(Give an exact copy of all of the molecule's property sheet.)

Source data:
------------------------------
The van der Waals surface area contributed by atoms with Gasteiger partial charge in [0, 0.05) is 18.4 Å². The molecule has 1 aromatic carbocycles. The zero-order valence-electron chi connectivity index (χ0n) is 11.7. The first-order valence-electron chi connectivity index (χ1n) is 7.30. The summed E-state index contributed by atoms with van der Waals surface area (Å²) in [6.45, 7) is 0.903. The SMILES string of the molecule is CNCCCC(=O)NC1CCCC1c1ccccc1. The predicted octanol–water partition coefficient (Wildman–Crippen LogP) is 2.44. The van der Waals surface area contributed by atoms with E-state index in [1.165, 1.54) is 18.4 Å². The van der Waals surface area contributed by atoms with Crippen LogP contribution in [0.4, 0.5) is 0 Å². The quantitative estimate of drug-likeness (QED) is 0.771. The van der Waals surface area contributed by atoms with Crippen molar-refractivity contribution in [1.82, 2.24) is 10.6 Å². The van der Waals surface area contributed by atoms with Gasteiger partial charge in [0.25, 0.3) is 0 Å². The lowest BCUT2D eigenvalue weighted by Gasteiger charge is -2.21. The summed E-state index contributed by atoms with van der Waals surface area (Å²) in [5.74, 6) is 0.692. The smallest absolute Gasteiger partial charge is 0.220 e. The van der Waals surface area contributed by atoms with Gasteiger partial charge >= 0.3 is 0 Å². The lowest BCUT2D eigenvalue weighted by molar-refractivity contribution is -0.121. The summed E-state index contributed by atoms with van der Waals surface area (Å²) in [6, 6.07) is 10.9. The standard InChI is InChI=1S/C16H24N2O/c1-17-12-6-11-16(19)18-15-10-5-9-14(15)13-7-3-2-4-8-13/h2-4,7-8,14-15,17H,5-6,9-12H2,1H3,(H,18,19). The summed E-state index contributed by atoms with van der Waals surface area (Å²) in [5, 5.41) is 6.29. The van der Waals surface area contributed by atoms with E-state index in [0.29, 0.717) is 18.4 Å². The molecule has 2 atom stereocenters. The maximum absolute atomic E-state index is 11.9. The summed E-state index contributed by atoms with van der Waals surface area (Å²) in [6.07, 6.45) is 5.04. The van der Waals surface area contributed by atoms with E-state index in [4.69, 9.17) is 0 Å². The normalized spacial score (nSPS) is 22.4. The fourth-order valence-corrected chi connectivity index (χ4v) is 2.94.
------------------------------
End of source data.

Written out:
The van der Waals surface area contributed by atoms with Gasteiger partial charge in [0, 0.05) is 18.4 Å². The molecule has 1 aromatic carbocycles. The zero-order valence-electron chi connectivity index (χ0n) is 11.7. The first-order valence-electron chi connectivity index (χ1n) is 7.30. The summed E-state index contributed by atoms with van der Waals surface area (Å²) in [6.45, 7) is 0.903. The SMILES string of the molecule is CNCCCC(=O)NC1CCCC1c1ccccc1. The predicted octanol–water partition coefficient (Wildman–Crippen LogP) is 2.44. The van der Waals surface area contributed by atoms with E-state index in [1.165, 1.54) is 18.4 Å². The van der Waals surface area contributed by atoms with Crippen LogP contribution in [0.4, 0.5) is 0 Å². The quantitative estimate of drug-likeness (QED) is 0.771. The van der Waals surface area contributed by atoms with Crippen molar-refractivity contribution in [1.82, 2.24) is 10.6 Å². The van der Waals surface area contributed by atoms with Gasteiger partial charge in [0.25, 0.3) is 0 Å². The lowest BCUT2D eigenvalue weighted by Gasteiger charge is -2.21. The summed E-state index contributed by atoms with van der Waals surface area (Å²) in [5.74, 6) is 0.692. The smallest absolute Gasteiger partial charge is 0.220 e. The van der Waals surface area contributed by atoms with Gasteiger partial charge >= 0.3 is 0 Å². The lowest BCUT2D eigenvalue weighted by molar-refractivity contribution is -0.121. The summed E-state index contributed by atoms with van der Waals surface area (Å²) in [6, 6.07) is 10.9. The standard InChI is InChI=1S/C16H24N2O/c1-17-12-6-11-16(19)18-15-10-5-9-14(15)13-7-3-2-4-8-13/h2-4,7-8,14-15,17H,5-6,9-12H2,1H3,(H,18,19). The summed E-state index contributed by atoms with van der Waals surface area (Å²) in [5, 5.41) is 6.29. The van der Waals surface area contributed by atoms with E-state index in [0.29, 0.717) is 18.4 Å². The molecule has 2 atom stereocenters. The maximum absolute atomic E-state index is 11.9. The summed E-state index contributed by atoms with van der Waals surface area (Å²) in [6.07, 6.45) is 5.04. The van der Waals surface area contributed by atoms with E-state index in [4.69, 9.17) is 0 Å². The normalized spacial score (nSPS) is 22.4. The fourth-order valence-corrected chi connectivity index (χ4v) is 2.94.